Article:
December 6, 2022

Vitamin D Affects Immune Status in Covid-19 Patients

Results from a randomized study
Supplementation with vitamin D3 improved white blood cell counts and C-reactive protein compared to controls but not clinical outcomes. This may be due to the form or dosage of vitamin D given.


Karonova TL, Golovatyuk KA, Kudryavtsev IV, et al. Effect of cholecalciferol supplementation on the clinical features and inflammatory markers in hospitalized COVID-19 patients: a randomized, open-label, single-center study. Nutrients. 2022;14(13):2602.

Study Objective

To evaluate the impact vitamin D3 supplementation has on clinical features and inflammatory markers in Covid-19 patients

Key Takeaway

Supplementing with 10,000 IU/day of vitamin D3 in patients with vitamin D insufficiency or deficiency improved C-reactive protein (CRP) and white blood cell counts compared to controls.


Randomized, single-center open-label study


The study included 129 hospitalized patients in St Petersburg, Russia, aged 18 to 75 years (49% female, 51% male), with Covid-19 diagnosed by polymerase chain reaction (PCR) and/or chest computed tomography (CT).

Excluded from the study were patients taking 1,000 IU vitamin D or higher, those for whom taking vitamin D was contraindicated, and patients with estimated glomerular filtration rate (eGFR) <40 mL/min/1.73 m2, gastrointestinal and liver diseases, granulomatous diseases, cancer (less than 5 years), immunodeficiency, and drug or alcohol addiction. 


Vitamin D3 10,000 IU/day for 9 days or no supplementation

Study Parameters Assessed

Investigators assessed the following parameters:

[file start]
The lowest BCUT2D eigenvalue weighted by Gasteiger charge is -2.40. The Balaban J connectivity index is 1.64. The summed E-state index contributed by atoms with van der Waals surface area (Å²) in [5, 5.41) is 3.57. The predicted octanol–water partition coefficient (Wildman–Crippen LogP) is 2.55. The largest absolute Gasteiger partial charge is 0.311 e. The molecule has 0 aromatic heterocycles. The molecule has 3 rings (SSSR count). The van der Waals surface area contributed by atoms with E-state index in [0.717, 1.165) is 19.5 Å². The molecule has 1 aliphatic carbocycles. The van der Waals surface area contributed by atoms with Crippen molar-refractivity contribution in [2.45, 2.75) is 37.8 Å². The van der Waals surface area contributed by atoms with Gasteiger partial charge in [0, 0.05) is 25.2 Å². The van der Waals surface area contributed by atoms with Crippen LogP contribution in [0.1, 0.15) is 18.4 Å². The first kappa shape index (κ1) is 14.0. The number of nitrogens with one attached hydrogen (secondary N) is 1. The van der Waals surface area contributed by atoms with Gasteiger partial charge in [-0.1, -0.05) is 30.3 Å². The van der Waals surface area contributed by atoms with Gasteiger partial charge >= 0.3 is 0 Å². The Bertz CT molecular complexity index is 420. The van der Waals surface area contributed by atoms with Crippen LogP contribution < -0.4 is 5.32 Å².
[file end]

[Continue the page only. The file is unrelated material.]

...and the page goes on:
• Changes in serum 25(OH)D levels
  • Complete blood count (CBC)
  • C-reactive protein (CRP)
  • B cell subsets on the 9th day of hospitalization compared to 1st day
  • Disease severity
  • Oxygen supplementation
  • Intensive care unit (ICU) admission rate
  • Clinical outcomes
  • Duration of hospitalization

Primary Outcomes

Investigators evaluated the following measurements:

  • Changes in serum 25(OH)D levels
  • CBC
  • CRP
  • B cell subsets on the 9th day of hospitalization compared to 1st day

Key Findings

Changes in serum 25(OH)D levels

At day 9, significantly fewer patients in the intervention group had vitamin D deficiency (P<0.01).

After 9 days, supplementation with vitamin D3 increased the median 25(OH)D level from 16.4 ng/mL to 22.8 ng/mL (P<0.001). In contrast, the control group saw a median decrease of 2.6 ng/mL in their 25(OH)D levels (13.9 ng/mL to 10.6 ng/mL), or –18.2% over this same time period.

Additionally, after supplementation, the median serum 25(OH)D level in the treatment group was significantly higher compared to the control group: 22.8 ng/mL vs 10.6 ng/mL, respectively (P<0.001)


After 9 days of supplementation with vitamin D, neutrophils and lymphocyte counts were significantly higher compared to controls.

The median neutrophil count in the intervention group was 8.6 x 109/L compared to 6.4 x 109/L in the control group (P=0.04).

The median lymphocyte count in the intervention group was 1.8 x 109/L compared to 1.58 x 109/L in the control group (P=0.02).